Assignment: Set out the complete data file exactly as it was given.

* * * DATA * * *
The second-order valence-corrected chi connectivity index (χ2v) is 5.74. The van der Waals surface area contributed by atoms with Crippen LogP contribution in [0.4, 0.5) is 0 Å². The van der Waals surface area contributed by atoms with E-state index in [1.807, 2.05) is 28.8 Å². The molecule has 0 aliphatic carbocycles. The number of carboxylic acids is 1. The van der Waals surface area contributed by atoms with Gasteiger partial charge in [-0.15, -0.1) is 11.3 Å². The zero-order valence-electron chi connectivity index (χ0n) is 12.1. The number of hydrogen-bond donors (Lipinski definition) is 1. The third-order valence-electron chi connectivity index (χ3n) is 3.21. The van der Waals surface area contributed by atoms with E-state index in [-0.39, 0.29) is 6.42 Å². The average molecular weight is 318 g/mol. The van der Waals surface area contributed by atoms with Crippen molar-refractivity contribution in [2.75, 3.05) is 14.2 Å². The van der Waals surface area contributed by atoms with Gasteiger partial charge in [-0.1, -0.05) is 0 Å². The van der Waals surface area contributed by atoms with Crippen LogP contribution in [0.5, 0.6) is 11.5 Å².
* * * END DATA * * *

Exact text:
The second-order valence-corrected chi connectivity index (χ2v) is 5.74. The van der Waals surface area contributed by atoms with Crippen LogP contribution in [0.4, 0.5) is 0 Å². The van der Waals surface area contributed by atoms with E-state index in [1.807, 2.05) is 28.8 Å². The molecule has 0 aliphatic carbocycles. The number of carboxylic acids is 1. The van der Waals surface area contributed by atoms with Gasteiger partial charge in [-0.15, -0.1) is 11.3 Å². The zero-order valence-electron chi connectivity index (χ0n) is 12.1. The number of hydrogen-bond donors (Lipinski definition) is 1. The third-order valence-electron chi connectivity index (χ3n) is 3.21. The van der Waals surface area contributed by atoms with E-state index in [-0.39, 0.29) is 6.42 Å². The average molecular weight is 318 g/mol. The van der Waals surface area contributed by atoms with Crippen molar-refractivity contribution in [2.75, 3.05) is 14.2 Å². The van der Waals surface area contributed by atoms with Gasteiger partial charge in [-0.1, -0.05) is 0 Å². The van der Waals surface area contributed by atoms with Crippen LogP contribution in [0.5, 0.6) is 11.5 Å².